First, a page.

The State as a Person

Contrary to popular belief, corporations with personhood is not a new concept. The concept stretches back at least as far back as Dartmouth College v. Woodward  from 1819 in the United States. Similarly, the state itself,  governments themselves, and more recently only Western democratic states themselves, has personhood. However, this personhood stretches back further than 1819. It even stretches further back than the birth of the United States. Try 1648 and the Treaty of Westphalia.

With this transition came the state, and when the state was born, it was born of a quite literal nature. The state was born and given personhood much like the citizens living within it. After this transition took place, the citizens within it actually lost their personhood. As the state became a person, the people living within it became little more than cells of a greater, more sentient being…the state. With personhood, the state can rid itself of internal ‘diseases’ or groups of people on the grounds of the greater good of the person…the state.

Don’t believe me? Look around. Any time human rights abuses (ironically written by states) come to light, the international community of states (persons) pokes and prods the state accused of those abuses. States around the world rarely intervene physically. Why? Because people have the right to their own free will and choice of how they live as long as they do not infringe on others. One might recognize this line of argument from John Stuart Mill. However, not even Mill thought he spoke of states as people. But that’s what happens when the state becomes a person: it receives the rights of persons.

In the above hypothetical situation, the state accused of human rights abuses is not causing harm to other persons aka states. Therefore, other persons (states) cannot intervene. What then of the biologically homo sapiens within that person called the state? States treat the accused state as a drunkard in a Mill’s neighborhood. First, you shake your head in the drunkard’s direction. Then, you ignore what the drunkard is doing. If the drunkard becomes difficult to look at, the neighborhood shuns the drunkard. Sometimes, the neighborhood offers assistance. Sometimes the neighborhood ‘encourages’ treatment. Sound familiar? It should.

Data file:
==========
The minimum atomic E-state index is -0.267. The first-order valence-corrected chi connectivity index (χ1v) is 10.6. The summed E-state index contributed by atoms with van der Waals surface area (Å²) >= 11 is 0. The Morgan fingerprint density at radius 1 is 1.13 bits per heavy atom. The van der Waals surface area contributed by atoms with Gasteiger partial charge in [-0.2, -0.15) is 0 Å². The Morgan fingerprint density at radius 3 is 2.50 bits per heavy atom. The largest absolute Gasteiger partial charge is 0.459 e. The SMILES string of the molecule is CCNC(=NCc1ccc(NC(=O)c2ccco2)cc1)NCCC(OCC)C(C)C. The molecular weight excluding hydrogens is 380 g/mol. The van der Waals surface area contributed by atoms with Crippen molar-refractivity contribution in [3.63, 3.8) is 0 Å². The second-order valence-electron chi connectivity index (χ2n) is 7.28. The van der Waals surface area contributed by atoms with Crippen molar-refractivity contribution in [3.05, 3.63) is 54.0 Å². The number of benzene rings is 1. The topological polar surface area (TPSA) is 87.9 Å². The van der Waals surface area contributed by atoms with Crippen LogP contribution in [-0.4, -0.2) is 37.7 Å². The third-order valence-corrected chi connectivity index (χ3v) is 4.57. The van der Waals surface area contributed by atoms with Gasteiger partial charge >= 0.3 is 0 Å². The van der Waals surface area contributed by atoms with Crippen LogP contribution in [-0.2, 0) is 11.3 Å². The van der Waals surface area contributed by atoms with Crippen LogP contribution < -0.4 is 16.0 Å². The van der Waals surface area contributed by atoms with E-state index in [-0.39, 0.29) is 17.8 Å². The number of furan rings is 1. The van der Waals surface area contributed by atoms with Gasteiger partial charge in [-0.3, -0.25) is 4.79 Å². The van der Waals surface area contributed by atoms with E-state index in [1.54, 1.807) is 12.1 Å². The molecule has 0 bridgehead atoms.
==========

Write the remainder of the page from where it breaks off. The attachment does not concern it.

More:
Then, as the West began a neoliberal epiphany to understanding a tainted version of liberal democracy, the identity of ‘state’ was shrunk to only include liberal democracies that follow Judeo-Christian foundation (though most will adamantly refute this fact. But if you listen to the refutations closely enough, you will hear the very same theorists digging their own holes). Just like any group of people that grows large, in order to create cohesion, and order to create a sense of exclusivity, one needs to create an internal Other. Thus, Chinese democracy is not considered democracy. The democracy that the West forced on Japan as a contingency to ending WWII was not considered democracy in a ‘true’ form until the turn of the century. The Philippines is considered a democratic state, but it has not voice. What democracy works without a vote? Middle Eastern democracies do not count as ‘real’ democracies because of their inclusion of Islam into their democratic system.

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